I would try and find spaces where the students can direct their own learning better. Perhaps allow say 30 minutes every other session where the students would choose what they needed to learn. It could be a simple Q&A or re-teaching an aspect of an earlier lesson or expanding on a topic etc. Maybe ask students to go and find resources on for example; how to write research questions and objectives. They could bring in what they've found into a session for us to compare and discuss how they might use this in their own writing. (And probably have to warn about using materials that are not credible or would need to be adapted for their projects). In any case, a greater sense of co-creation may have provided students with the sense of ownership over their own learning that I noticed was missing during the course.
A couple of moments of success I noted with students, happened in the 15 minutes after the workgroup sessions. I would stay online for 15 minutes to allow more time for questions or just for a chat and a few students made use of this time. A few students mentioned the stress and uncertainty and difficulties with time management. I used a community development approach at these times i.e. did not provide any answers but simply recognised what they were experiencing and ask questions for them to reflect and formulate their own strategies.
If I had been more creative I would have found more ways to integrate this approach in the sessions. However, I think simply having more time for students to think and reflect could release some of the tension and difficulties we saw. Having additional points of contact that simply allows students to speak openly without the burden of need to 'learn' or produce something could also be helpful in reducing this sense of stress. But, I would prioritize more time over more expectations to interact.
Challenges Online: Recording Sessions
A lot of what I have said could probably apply both online and off-line teaching practices. In terms of specific engagement issues online, I would say the recording of sessions reduced interaction during the session. Students were less willing to jump in and give their thoughts, which inevitably made the sessions drag. Nevertheless, I still think it is important to have recorded sections for the students to fall back on and re-listen to. I would be more confident in using a flipped classroom approach, and put more content online in shorter videos and have more time for discussion in workgroup sessions.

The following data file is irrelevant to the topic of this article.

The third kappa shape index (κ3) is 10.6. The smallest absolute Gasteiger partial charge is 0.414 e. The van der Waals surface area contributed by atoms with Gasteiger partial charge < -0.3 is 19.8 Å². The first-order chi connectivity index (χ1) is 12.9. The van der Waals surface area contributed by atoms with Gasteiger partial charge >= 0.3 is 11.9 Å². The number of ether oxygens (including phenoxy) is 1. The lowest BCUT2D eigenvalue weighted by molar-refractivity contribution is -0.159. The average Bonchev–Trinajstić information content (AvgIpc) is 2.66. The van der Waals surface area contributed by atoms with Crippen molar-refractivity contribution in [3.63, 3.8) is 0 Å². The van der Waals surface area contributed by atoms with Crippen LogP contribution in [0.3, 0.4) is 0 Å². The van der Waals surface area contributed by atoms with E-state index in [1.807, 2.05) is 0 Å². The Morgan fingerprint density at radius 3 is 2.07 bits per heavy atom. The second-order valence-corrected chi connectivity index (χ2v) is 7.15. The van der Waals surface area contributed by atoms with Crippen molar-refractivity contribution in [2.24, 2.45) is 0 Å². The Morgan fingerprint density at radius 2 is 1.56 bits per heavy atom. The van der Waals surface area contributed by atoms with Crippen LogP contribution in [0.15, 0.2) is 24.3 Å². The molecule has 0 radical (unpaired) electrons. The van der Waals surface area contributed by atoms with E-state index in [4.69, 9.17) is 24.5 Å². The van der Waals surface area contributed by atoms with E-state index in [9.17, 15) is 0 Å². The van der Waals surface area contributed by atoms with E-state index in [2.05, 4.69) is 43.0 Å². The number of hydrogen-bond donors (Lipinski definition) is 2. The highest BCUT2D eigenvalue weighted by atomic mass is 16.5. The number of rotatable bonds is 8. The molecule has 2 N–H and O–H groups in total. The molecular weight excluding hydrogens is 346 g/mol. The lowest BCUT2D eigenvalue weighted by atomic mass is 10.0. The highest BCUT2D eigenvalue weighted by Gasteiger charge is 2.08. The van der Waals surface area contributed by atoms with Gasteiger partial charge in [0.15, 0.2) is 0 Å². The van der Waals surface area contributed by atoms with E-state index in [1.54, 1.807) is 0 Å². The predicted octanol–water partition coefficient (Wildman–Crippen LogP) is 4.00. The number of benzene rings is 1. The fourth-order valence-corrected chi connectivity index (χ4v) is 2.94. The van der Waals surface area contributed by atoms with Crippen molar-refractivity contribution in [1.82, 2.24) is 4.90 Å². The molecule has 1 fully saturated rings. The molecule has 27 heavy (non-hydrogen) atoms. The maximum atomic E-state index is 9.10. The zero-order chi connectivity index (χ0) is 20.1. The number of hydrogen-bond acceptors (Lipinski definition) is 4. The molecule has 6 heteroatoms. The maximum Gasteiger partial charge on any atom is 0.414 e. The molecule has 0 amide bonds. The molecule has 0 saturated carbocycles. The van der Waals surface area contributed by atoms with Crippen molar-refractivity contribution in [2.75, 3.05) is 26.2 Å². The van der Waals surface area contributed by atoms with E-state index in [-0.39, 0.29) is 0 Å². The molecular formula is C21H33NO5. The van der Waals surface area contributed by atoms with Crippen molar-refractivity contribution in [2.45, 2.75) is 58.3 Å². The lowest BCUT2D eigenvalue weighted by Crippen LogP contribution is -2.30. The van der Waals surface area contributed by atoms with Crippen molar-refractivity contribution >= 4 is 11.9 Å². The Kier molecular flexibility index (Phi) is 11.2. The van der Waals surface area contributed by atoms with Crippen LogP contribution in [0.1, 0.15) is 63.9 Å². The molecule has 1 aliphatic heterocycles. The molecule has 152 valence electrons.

Successes Online: Tutorials
Overall, I think the online space for teaching has allowed greater accessibility, transparency and personalisation. The online tutorials especially allowed students to feel comfortable and make a connection with me. I saw a couple of students really take on board the discussions from tutorials and make plans on how to improve. I think there is something to be said for face-to-face communication but, the level of comfort students have had discussing their challenges online with me in tutorials has been far greater.
I would also say we want to see more use of the flexibility offered by online spaces in the course outline. We have students with diverse learning experiences, and grouped sessions can sometimes limit how we interact with them. One of the things I've enjoyed is spending that time to interact via online tutorials (without additional admin worries of booking a room and working to as strict and fixed a timetable).
I don't think we should be over worrying about making the best use of technology (though I’m sure there are other apps we can use). Instead I would be thinking more in fundamental terms of student learning experiences, connection and collaboration. Which are of course factors that continue to have relevance regardless of how the pandemic and restrictions play out. These are hard times, but I hope we can also think of it as something of an opportunity to re-frame engagement between ourselves as educators and students. My teaching with LUMC was not directly related to my field in my PhD. However, I learned a great deal whilst refreshing my teaching skills and helping students on their own research journeys. We tend in academia to live in silos but teaching Medical, Pharmacy and Biomedical students, I have learned we have more in common than we may think. I've also learned I have a great deal still to offer as an educator, and I look forward to getting back to teaching as soon as my PhD is done.